Cancer pain

Introduction
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By K K Jain MD

Pain is a common, undertreated problem in cancer patients. The ideal management of a patient with cancer pain is a multidisciplinary approach that includes oncology, neurology, anesthesia, nursing, psychology, and pharmacy. Opioids remain the cornerstone of pharmacotherapy for cancer pain, and various factors taken into consideration for the selection of an opioid include the severity of pain, the patient’s response to previous therapy, the drug's pharmacokinetics, and the available formulations. In the following clinical article, KK Jain MD, a neurology consultant in Basel, Switzerland, reviews the evaluation of pain as a symptom of cancer and discusses the pathophysiology, assessment, differential diagnosis, diagnostic workup, and general management of the condition.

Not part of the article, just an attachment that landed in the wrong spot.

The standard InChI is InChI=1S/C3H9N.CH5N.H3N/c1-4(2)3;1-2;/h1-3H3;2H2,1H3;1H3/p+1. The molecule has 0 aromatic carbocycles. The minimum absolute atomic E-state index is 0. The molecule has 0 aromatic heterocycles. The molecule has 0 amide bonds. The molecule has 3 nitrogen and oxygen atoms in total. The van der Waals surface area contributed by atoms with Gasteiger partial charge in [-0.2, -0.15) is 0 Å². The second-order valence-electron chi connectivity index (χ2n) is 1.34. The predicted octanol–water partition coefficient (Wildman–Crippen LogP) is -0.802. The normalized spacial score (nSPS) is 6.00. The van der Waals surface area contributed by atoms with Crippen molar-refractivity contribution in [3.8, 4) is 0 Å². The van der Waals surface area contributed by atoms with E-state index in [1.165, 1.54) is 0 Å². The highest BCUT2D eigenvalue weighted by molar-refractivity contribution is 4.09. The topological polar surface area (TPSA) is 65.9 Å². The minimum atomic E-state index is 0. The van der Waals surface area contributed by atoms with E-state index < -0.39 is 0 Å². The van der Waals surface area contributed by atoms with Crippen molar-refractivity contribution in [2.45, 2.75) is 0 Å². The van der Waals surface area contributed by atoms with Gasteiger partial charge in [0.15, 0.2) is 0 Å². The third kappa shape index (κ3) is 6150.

Key points

  • Cancer pain is frequent and often undertreated.
  • The mainstay of breakthrough pain in cancer is use of adequate opioids with improved delivery.
  • Approximately 10% to 30% of patients with cancer pain require surgery, which may be directed at the cancer or may involve neurosurgical procedures for relief of pain.

In This Article

Introduction
Historical note and nomenclature
Clinical manifestations
Pathophysiology
Differential diagnosis
Diagnostic workup
Prognosis and complications
Management
References cited
Contributors